Forest PestBe on the lookout for a few very destructive pests. Pests are grouped by the pest, or location and type of the symptoms.
Forest Insect Pest
Asian Longhorned Beetle (Anoplophora glabripennis)
Norway, sugar, silver, and red maple, horsechestnut, aspen (poplar), willow, elm, mulberry, and black locust and other hardwoods.
Very round rust colored holes (entry and exit wounds) about 3/8 to 1/2" in diameter along the branches or trunk of the tree.
Extremely destructive exotic pest that once established can kill hardwoods very rapidly.
Early detection and prompt removal of dead or dying trees.
Asian longhorned beetle
Round rust colored holes left by the Asian longhorned beetle.
Balsam Woolly Adelgid
All true furs, Abies spp., including balsam and fraser fir.
Infested crowns with abnormal drooping of current shoots and gouting of outer twigs. Crown becomes increasingly thin and dieback may occur. Stem attacks with conspicuous presence of white woolly masses often giving the lower bole a whitewashed appearance. Sapwood of infested wood swells causing gouting of twigs and increased heartwood formation.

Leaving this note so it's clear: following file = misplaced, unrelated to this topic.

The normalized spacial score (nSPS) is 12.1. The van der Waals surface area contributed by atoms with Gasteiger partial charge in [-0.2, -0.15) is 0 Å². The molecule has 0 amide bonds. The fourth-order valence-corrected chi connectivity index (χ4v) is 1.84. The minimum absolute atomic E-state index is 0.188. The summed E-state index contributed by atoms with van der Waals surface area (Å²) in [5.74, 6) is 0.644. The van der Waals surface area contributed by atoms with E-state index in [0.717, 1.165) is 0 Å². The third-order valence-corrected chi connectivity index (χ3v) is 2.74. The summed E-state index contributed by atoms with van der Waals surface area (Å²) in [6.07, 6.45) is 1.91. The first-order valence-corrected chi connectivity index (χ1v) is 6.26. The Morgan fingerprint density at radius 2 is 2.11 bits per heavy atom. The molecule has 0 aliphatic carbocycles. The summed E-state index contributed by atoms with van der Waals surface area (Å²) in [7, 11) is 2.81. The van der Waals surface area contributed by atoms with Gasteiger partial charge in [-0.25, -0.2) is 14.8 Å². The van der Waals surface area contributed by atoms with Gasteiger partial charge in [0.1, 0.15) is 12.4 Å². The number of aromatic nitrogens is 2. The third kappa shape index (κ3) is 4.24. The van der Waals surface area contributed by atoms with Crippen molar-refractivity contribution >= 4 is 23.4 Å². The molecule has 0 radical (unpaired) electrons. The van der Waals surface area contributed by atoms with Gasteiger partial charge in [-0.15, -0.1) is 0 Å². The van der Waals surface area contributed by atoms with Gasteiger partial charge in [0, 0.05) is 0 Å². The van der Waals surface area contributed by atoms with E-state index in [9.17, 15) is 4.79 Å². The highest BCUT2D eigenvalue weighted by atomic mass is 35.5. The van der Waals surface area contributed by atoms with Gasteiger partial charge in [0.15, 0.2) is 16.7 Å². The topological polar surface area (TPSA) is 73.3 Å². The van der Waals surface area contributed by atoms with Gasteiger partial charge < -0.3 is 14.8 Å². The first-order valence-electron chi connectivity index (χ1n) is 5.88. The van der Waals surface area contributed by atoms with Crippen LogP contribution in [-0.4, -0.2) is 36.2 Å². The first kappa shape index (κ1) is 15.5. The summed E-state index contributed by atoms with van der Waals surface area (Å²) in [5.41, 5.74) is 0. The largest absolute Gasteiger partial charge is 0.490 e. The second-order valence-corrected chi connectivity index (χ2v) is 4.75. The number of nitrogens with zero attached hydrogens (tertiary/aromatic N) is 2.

A serious pest of forest, seed production, landscape, and Christmas trees. Stem infestations are usually more serious, causing greater levels of damage and mortality. Persistent crown infestation can kill a tree over a number of years.
Early detection and prompt removal and destruction of dead or dying trees. Prescribed fire is often used to sanitize the site.
Balsam fir bark infected with Balsam Woolly Adelgid.
Gall-like formation on the twigs, due to Balsam Woolly Adelgid feeding.
Balsam fir needles infected with Balsam Woolly Adelgid.
Hemlock Woolly Adelgid
Eastern hemlock (Tsuga canadensis) & Carolina hemlock (T. caroliniana).
White cottony masses at the base of needles.
Destructive disease that can quickly kill hemlock.
Early detection and treatments to avert establishment of populations.
Dieback on Eastern Hemlock due to Hemlock Woolly Adelgid.
A number of forest pests directly or indirectly affect the foliage on trees. Some pests eat or chew on the leaves or needles while other pests may injure parts of the tree which led to foliage dieback.
White, and Red Oak
Bronzing or browning of green leaves from the tips/margins toward the leaf base.
Destructivedisease that can kill oaks very rapidly.
Early detection and prompt removal of dead or dying trees. Avoid trimming, or cutting live oak trees during spring (May - June).
Oak wilt symptoms on red oak leaves.
Oak wilt defoliation.